Friday, November 11, 2011

Quirkiness Of Motherhood

Motherhood.  It's both the best job in the world and most likely one of the hardest titles in the world.  One that I am now learning isn't as easy as it looks!  It's the gift that keeps on giving but a responsibility that never seems to end.

Amelia and I have now hit the 6wk mark and we're STILL getting used to each other.  It seems that babies should come with a manual of some sort.  I find myself confused with specific cries pertaining to feeding, gas, dirty diapers and oh yes!  Mommy, I just want to be held.  Tie all that in with the fact that we get different suggestions from MANY medical staff on what to do for things from breastfeeding to development and you have two very DUMB individuals (well, not LITERALLY dumb) who haven't a clue. In fact, everything we thought we knew, we actually didn't.

Take breastfeeding for instance.  Breastfeeding seems to be a love/hate relationship with me.  I went into pregnancy not exactly thinking it would be easy but believed that it WOULD be a piece of cake IF my milk actually came in.  Nothing could be further from the truth.  Seems that not only do I have to wait for my milk supply to come in (which medical staff freaked out about from day one with doubt that any would come in because it was taking too long) but my daughter also had to learn how to latch.  Both mother AND daughter had to learn.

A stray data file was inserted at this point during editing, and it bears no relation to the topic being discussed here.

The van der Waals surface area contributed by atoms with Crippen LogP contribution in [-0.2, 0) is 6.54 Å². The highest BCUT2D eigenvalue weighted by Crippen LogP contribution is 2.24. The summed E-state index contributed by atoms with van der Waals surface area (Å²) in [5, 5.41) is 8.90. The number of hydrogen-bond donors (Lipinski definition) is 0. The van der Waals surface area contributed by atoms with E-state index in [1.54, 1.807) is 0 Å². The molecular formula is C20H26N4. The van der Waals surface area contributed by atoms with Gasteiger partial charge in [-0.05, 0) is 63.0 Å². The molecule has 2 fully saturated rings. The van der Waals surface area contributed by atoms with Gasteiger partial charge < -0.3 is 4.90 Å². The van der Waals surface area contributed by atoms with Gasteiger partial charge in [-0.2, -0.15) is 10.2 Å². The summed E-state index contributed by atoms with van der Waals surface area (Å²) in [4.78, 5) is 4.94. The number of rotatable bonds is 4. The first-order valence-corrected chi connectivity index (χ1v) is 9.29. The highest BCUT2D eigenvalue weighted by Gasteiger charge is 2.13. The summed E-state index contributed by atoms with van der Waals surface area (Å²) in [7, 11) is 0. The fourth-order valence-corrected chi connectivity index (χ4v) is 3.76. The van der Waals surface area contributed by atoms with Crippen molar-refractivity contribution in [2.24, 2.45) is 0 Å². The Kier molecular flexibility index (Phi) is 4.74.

Now here's the catch.  The hospital is pro-breastfeeding however, they're too quick to change stances when the body takes it's time and does what it needs to actually do.  There are limited lactation consultants and all of them have different methods, the nurses aren't taught (at least in our hospital) to educate their patients on how to use the breast pump to extract their supply to get the milk moving.  In fact, A bag of breast pump supplies was thrown over the breast pump and I was never honestly taught how to use it and what I needed to do which left me scared and confused.

Amelia had what was called "peanut butter tongue" where her tongue even now gets stuck to the roof of her mouth and she tries to suck that way.  She's learning but in the beginning it took HOURS before she'd latch and one nurse even darted to the room and interrupted us while breastfeeding to put a cold compress on her forehead to jolt her awake so she'd breastfeed correctly.  I was LIVID to say the least.  Later, the part-time NICU lactation consultant gave us a breast shield and Amelia started latching better.